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A controversial proposal to close Doyle Park Elementary School failed Wednesday night after the Santa Rosa school board did not have enough votes to go forward.

The proposal, which generated a huge community outburst after being presented last month, would have shuttered the 61-year-old campus at the end of the school year. School district officials cited declining enrollment, a worsening budget crisis and poor academic performance at the school.

After emotional comments from students, parents and community members, board members presented often-lengthy statements about why they felt the school should or shouldn't be closed.

With board member Frank Pugh abstaining from the vote because he lives within the school's residential area, the proposal needed at least four votes from the seven-member board to pass.

But it only had three likely supporters, Donna Jeye, Larry Haenel and Bill Carle. Board members Laura Gonzalez, Ron Kristof and Tad Wakefield said they would vote no.

"This is a rush to judgment" that has made many suspicious, said Kristof, adding that the district should "put additional programs on site" to beef up enrollment.

"This is a functioning school community and closing this school is wrong," he said.

Carle initially said he was inclined to vote no because he had concerns about about what would happen to Doyle Park's students after it closed. Under the proposal, the students would be sent to Luther Burbank, Brook Hill and Proctor Terrace elementary schools, with the majority going to Burbank and Brook Hill.

Carle said he wanted to be sure that those schools could accommodate the students. That doubt seemed to be satisfied when the three principals of the schools said they would be able to take the more than 200 students currently enrolled at Doyle Park.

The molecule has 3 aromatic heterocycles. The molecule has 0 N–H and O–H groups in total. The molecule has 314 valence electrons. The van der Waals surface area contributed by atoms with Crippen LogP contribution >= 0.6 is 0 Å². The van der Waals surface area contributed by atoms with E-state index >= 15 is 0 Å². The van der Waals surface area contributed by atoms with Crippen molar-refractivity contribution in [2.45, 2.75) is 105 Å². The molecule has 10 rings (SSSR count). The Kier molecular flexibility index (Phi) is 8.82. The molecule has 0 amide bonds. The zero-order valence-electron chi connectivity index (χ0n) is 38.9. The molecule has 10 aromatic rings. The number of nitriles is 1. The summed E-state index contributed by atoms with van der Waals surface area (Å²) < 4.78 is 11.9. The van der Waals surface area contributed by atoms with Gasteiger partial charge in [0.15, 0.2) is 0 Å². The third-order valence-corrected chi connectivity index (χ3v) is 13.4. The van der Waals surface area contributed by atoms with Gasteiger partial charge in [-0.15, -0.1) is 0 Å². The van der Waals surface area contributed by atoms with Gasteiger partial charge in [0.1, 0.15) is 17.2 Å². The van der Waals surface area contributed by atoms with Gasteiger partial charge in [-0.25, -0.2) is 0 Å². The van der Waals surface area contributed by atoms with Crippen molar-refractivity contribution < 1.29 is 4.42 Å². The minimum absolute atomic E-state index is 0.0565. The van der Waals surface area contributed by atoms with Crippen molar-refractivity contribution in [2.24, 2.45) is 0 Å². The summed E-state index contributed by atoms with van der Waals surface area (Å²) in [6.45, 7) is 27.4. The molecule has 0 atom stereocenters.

Even with Carle potentially changing his vote to yes, the proposal died without a vote because it would have ended in a tie, meaning no action would be taken.

"There's no reason for a vote," said Haenel. He earlier said that though closing the school was a difficult decision, his conscience compelled him to vote yes to keep the rest of the district fiscally sound.

The failure of the proposal was met with applause.

"I'm very happy that my little brother can have a chance to go there, too," said Juan Hernandez, a sixth-grader.

Doyle Park's future remains in question, however.

Enrollment has plummeted in recent years. From the 2002-2003 school year to the present, enrollment fell from 362 students to 240.

During the 1999-2000 school year, Doyle Park had 177 white and 126 Latino students. In the 2009-2010 school year, the number of white students had dropped to 36 while Latinos grew to 173.

School officials last considered closing Doyle Park three years ago. This time, the district has warned that it must come up with more than $8 million in cuts if state voters do not approve new taxes on the November ballot.

On Wednesday, school officials said that even if the ballot measure is passed by voters and even if Doyle Park closes, the district would still need to fill a $2 million budget gap.

Responding to pleas from speakers to put children before budget considerations, Jeye said, "It might not be about the money for you, but it is a part of our job, a big part of our job."

When school officials announced in January their proposal to close Doyle Park, they said the school's average daily attendance for the 2010-2011 school year was about 213 students, for which the school received $1,075,687.

But officials said the school's expenses were $1,256,867, resulting in a loss of $181,180 — the largest of any of the district's elementary schools.

Superintendent Sharon Liddell said closing the school would result in a savings of $411,000 if all of Doyle Park's current students decided to stay in the district.

You can reach Staff Writer Martin Espinoza at 521-5213 or martin.espinoza@pressdemocrat.com.